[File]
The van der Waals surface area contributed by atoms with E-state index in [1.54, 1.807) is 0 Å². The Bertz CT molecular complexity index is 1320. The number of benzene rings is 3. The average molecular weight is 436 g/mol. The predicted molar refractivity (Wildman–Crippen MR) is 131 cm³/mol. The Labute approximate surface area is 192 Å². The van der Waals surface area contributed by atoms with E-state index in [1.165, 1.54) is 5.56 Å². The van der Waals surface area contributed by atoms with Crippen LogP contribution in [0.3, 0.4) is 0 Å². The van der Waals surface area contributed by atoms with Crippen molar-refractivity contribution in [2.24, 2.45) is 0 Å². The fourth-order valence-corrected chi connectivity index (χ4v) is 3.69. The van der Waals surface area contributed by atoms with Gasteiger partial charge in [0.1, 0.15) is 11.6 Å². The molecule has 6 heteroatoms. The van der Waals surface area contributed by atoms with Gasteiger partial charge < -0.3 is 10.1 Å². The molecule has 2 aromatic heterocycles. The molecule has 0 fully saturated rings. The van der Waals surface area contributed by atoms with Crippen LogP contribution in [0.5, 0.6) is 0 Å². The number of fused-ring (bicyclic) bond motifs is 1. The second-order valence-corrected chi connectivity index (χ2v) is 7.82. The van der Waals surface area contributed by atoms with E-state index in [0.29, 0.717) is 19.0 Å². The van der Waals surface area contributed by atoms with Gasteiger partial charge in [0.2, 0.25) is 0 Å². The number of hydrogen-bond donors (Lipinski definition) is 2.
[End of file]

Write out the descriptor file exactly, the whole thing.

The van der Waals surface area contributed by atoms with E-state index in [1.54, 1.807) is 0 Å². The Bertz CT molecular complexity index is 1320. The number of benzene rings is 3. The average molecular weight is 436 g/mol. The predicted molar refractivity (Wildman–Crippen MR) is 131 cm³/mol. The Labute approximate surface area is 192 Å². The van der Waals surface area contributed by atoms with E-state index in [1.165, 1.54) is 5.56 Å². The van der Waals surface area contributed by atoms with Crippen LogP contribution in [0.3, 0.4) is 0 Å². The van der Waals surface area contributed by atoms with Crippen molar-refractivity contribution in [2.24, 2.45) is 0 Å². The fourth-order valence-corrected chi connectivity index (χ4v) is 3.69. The van der Waals surface area contributed by atoms with Gasteiger partial charge in [0.1, 0.15) is 11.6 Å². The molecule has 6 heteroatoms. The van der Waals surface area contributed by atoms with Gasteiger partial charge < -0.3 is 10.1 Å². The molecule has 2 aromatic heterocycles. The molecule has 0 fully saturated rings. The van der Waals surface area contributed by atoms with Crippen LogP contribution in [0.5, 0.6) is 0 Å². The number of fused-ring (bicyclic) bond motifs is 1. The second-order valence-corrected chi connectivity index (χ2v) is 7.82. The van der Waals surface area contributed by atoms with E-state index in [0.29, 0.717) is 19.0 Å². The van der Waals surface area contributed by atoms with Gasteiger partial charge in [0.2, 0.25) is 0 Å². The number of hydrogen-bond donors (Lipinski definition) is 2.